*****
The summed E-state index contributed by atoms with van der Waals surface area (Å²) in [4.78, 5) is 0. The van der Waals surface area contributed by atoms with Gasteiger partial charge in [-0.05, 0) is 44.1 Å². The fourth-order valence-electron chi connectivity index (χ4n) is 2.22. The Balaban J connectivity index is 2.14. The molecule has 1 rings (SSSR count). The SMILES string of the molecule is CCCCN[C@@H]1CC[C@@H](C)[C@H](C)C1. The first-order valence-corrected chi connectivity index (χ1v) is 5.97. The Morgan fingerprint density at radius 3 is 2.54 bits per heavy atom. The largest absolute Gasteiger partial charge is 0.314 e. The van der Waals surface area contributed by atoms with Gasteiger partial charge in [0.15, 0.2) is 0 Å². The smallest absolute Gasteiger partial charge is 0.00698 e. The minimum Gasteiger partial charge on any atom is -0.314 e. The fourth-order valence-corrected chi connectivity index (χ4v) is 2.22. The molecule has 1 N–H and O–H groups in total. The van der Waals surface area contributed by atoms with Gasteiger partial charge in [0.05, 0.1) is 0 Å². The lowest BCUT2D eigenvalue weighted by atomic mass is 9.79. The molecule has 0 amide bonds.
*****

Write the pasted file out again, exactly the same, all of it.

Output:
The summed E-state index contributed by atoms with van der Waals surface area (Å²) in [4.78, 5) is 0. The van der Waals surface area contributed by atoms with Gasteiger partial charge in [-0.05, 0) is 44.1 Å². The fourth-order valence-electron chi connectivity index (χ4n) is 2.22. The Balaban J connectivity index is 2.14. The molecule has 1 rings (SSSR count). The SMILES string of the molecule is CCCCN[C@@H]1CC[C@@H](C)[C@H](C)C1. The first-order valence-corrected chi connectivity index (χ1v) is 5.97. The Morgan fingerprint density at radius 3 is 2.54 bits per heavy atom. The largest absolute Gasteiger partial charge is 0.314 e. The van der Waals surface area contributed by atoms with Gasteiger partial charge in [0.15, 0.2) is 0 Å². The smallest absolute Gasteiger partial charge is 0.00698 e. The minimum Gasteiger partial charge on any atom is -0.314 e. The fourth-order valence-corrected chi connectivity index (χ4v) is 2.22. The molecule has 1 N–H and O–H groups in total. The van der Waals surface area contributed by atoms with Gasteiger partial charge in [0.05, 0.1) is 0 Å². The lowest BCUT2D eigenvalue weighted by atomic mass is 9.79. The molecule has 0 amide bonds.